I reckon I’d rather have a Balrog of Morgoth on my side than be against one, wouldn’t you?
Middle Earth: Shadow of Mordor takes place between the Hobbit and the LotR, and it has a story that could definitely slot into Tolkien’s Unfinished Tales very easily.
Players take a dead soldier called Talion who has been possessed by a wraith on a revenge mission through Mordor.
I mean, how cool is that!!
The best thing about this game and the title in the 2nd spot in this list is the incredible Nemesis system.
If you thought the generated A.I speech in Skyrim was impressive, then get a load of this.
Enemies remember your attacks, and the ones you’ve killed come back to try and attack you in a similar that you defeated them.
Enemies that beat you also end up being promoted up through the ranks of the Sauron’s armies, so they become harder bosses and still remember your move patterns etc from before.
Another cool feature is having the ability to control the minds of some enemies, having them destroy their factions from within. I could go on, but I figure you get how good it is already!
War of the North is one of those games that compliments Tolkien’s existing work perfectly. It could almost be a lost novel of sorts, intertwining with the main storyline smoothly.
You can’t take any of the fellowship into battle, but you can fight alongside them which is pretty exciting. Instead, you play as a team of fighters working to keep Sauron’s forces from advancing down from the North.
It wouldn’t be a LotR game without some sick special attacks and evil snarling enemies from the bowls of Mordor.
Still, some of you might be wondering how a non-open world LotR game made it this far down the list.
In all honesty though, Tolkien’s work isn’t an open world title; it’s a linear quest that we follow from start to finish. War in the North is also a linear quest… see what I’m saying?
Just kill bad guys and make sure Frodo has an easier time getting to Mount Doom, alright?
Middle Earth: Shadow Of War – Definitive Edition could well be the best Lord of the Rings console video game in existence. It builds upon the success of Shadow of Mordor and enhances all the features that we know and love from that game, including the Nemesis system.
Once again, the proceduraly generated enemy system makes Orcs come back at you if you defeat them.
Chop off a limb of a goblin, and you’ll recognise it as it comes back at you later for another piece of the pie, hoping to be promoted up the ranks.
The Nemesis system also moves onto people that you meet along the way that aren’t enemies too.
And what’s more, you can transfer your top Nemesis and top Follower from Shadow of Mordor into the game.
Because everyone wants the unbeatable character that ticked them off from the last game doing the same in the sequel. That would be like if Hop from Pokemon Sword/Shield followed you through every Pokemon game!
The graphics, the storyline, the gameplay, the controls, the weapons… it’s all perfect and a credit to PC, PS4, and Xbox One.
The Lord Of The Rings: The Two Towers takes the 2nd spot in this list of the best Lord of the Rings games of all time.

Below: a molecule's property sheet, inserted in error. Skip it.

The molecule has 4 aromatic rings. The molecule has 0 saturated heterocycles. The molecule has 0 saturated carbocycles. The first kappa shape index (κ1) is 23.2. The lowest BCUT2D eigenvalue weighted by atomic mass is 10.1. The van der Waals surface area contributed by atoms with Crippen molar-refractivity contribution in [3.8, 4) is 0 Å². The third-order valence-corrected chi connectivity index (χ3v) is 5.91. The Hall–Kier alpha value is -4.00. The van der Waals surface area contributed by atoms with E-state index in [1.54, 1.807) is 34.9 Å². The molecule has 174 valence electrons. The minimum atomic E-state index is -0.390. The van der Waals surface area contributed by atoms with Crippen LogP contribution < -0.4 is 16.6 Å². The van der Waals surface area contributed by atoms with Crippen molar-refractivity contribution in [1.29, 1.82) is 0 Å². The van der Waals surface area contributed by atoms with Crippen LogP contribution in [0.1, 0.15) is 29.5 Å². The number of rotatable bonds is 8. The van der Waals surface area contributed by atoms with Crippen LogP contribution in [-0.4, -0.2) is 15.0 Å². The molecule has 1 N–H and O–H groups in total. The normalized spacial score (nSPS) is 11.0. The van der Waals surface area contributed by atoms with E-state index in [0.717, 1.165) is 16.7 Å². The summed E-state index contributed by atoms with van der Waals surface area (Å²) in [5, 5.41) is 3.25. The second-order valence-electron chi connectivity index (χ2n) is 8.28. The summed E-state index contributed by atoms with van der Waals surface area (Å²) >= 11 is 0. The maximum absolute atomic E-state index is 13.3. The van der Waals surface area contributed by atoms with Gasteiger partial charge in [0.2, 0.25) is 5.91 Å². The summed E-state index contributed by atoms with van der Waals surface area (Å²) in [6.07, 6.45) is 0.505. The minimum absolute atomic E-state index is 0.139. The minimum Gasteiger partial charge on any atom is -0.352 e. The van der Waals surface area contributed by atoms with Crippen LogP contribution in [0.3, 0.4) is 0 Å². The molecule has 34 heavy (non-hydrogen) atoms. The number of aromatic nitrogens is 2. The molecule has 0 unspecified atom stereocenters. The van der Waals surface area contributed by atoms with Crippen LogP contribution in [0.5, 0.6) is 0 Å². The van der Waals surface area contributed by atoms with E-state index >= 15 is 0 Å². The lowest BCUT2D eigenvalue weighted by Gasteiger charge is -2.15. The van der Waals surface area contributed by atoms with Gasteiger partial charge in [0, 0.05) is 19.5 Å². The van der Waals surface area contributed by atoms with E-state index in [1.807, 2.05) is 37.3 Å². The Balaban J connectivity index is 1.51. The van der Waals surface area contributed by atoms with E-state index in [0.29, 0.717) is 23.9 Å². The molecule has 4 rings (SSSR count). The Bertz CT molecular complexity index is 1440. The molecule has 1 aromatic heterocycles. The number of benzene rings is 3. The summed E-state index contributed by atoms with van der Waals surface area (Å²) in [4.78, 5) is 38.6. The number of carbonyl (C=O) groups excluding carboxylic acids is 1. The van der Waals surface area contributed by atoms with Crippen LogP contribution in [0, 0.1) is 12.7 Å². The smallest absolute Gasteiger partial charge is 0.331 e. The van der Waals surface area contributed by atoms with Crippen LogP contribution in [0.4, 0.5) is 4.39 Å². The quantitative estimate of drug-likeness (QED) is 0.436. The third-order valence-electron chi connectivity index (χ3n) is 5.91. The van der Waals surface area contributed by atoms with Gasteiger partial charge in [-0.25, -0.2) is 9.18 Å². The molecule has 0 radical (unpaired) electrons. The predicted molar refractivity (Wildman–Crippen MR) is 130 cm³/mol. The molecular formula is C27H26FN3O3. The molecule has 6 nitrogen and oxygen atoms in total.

I played this game to death on the GameCube. For LotR film fans, this is the ultimate movie-based adventure. Playing through key scenes from the first two films; the battle with the cave troll in Moria, the siege at Helm’s Deep, Fangorn Forest.
What a rush!
Play as either Legolas, Gimli, or Aragorn, levelling up characters as you play through movie scenarios and levels that have been written specifically for the game.
Pull off epic special attacks as you slay Uruk Hai and Orcs in incredible locations.
It’s a shame this game isn’t two player like Return of the King. Still, I’ll never forget the excitement of playing at Weathertop or en-route to the Gates of Moria.
The results are in, though it might not surprise many of you that The Lord Of The Rings Online is the best Lord of the Rings game of all time!
For those of you don’t know, this is an MMO set in Tolkien’s legendary world. It’s not just Helm’s Deep or Rohan; we’re talking places that feature in the books and as they are described in Tolkien’s masterpiece.
Play as a Human, Dwarf, Elf, or Hobbit as you pick a class and work your way up the ranks, travelling through a massive expanse killing enemies and doing deeds.
Sometimes you have to work alongside other players to complete tasks and professions too. Deliver objects, kill specific enemies, pick a vocation, gain titles – it’s the ultimate online nerd-fest and one that we’re honoured to be a part of.
I’ve hit the nail on the head there – LOTRO is a thriving community and not just a game. It’s the players that make this one of the best Lord of the Rings games of all time, not just the fantastic graphics and immersive levels.
There have been so many iterations and add-ons since the game first dropped in 2007; get on board and find out what all of the fuss is about!
Seb Santabarbara has bought every Nintendo console that has ever been released in his 31 years on Planet Earth. His favourite game franchise is Zelda, and he’s patiently waiting for Banjo-Kazooie to come back to the fold. When he’s not playing games, he’s travelling the world in his self-converted camper van.